Let’s return to the greatest living writer of my country. The first sentence in Foucault’s book is: “This book first arose out of a passage in Borges”. He lies. His book arose from reading you, from copying you and – through you – Nietzsche. But if I return to this, I’ll get off the path again. We already have the name of the great Argentinian writer. Foucault has offered it to us on a silver and gold and jeweled tray of universal consecration. Professor Heidegger, for an Argentinian author, when a stellar French philosopher confesses to having written, for him, a book, is to reach glory without way stations. From now on let Borges be Borges, let him be our universal writer. Of you – as with so much else – he knows little and, I would say, less than nothing. But, genial teacher of contrivance, what he doesn’t know he invents, and what he can’t invent he annihilates with some irony, an art he is no less genial at than he is in that other, that of contrivance. Of you, I insist, he knows nothing. But he has said: “The only thing Heidegger has done is to invent an incomprehensible dialect of German”. See! He’s made you smile; him, not I; his ingenuity, not mine.[Next]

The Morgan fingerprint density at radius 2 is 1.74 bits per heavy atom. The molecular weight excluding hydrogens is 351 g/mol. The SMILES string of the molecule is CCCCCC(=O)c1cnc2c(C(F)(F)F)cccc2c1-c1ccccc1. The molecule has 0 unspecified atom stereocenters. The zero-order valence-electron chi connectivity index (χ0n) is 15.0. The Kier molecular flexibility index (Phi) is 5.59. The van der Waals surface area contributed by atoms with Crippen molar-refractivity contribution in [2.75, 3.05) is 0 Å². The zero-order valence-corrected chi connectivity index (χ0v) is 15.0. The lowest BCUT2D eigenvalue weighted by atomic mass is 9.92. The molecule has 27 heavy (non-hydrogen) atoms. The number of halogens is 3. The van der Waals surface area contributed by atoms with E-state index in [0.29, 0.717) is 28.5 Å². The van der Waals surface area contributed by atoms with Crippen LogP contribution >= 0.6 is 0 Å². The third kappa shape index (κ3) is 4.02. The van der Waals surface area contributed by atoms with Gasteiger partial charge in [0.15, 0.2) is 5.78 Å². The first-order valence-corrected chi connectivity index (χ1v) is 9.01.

Now the adjective, our Cervantes has an unbound passion for adjectives and adverbs. He uses and abuses them. On one page he writes: “Interminable prairie”. On the other he writes: “Inexhaustible prairie”; all forgivable. Who does have their defects, or who doesn’t pay a price for their obsessions. That obsession to add adjectives leads him to deliver himself many, but there was one – of those he uses most frequently – that I want to quote to you. Listen, Master: inextricable. Often times I ask myself why our Cervantes abuses this adjective. Because he is an Argentinean and Argentina is that: it is inextricable. That is to say, tangled, ambiguous, troubling, muddied and, finally, irresoluble. And so today, Professor Heidegger, on this clear, fresh morning, you have before you an Argentinian. What does that mean? He who speaks to you is an irresoluble Dasein.
Labels: The Shadow of Heidegger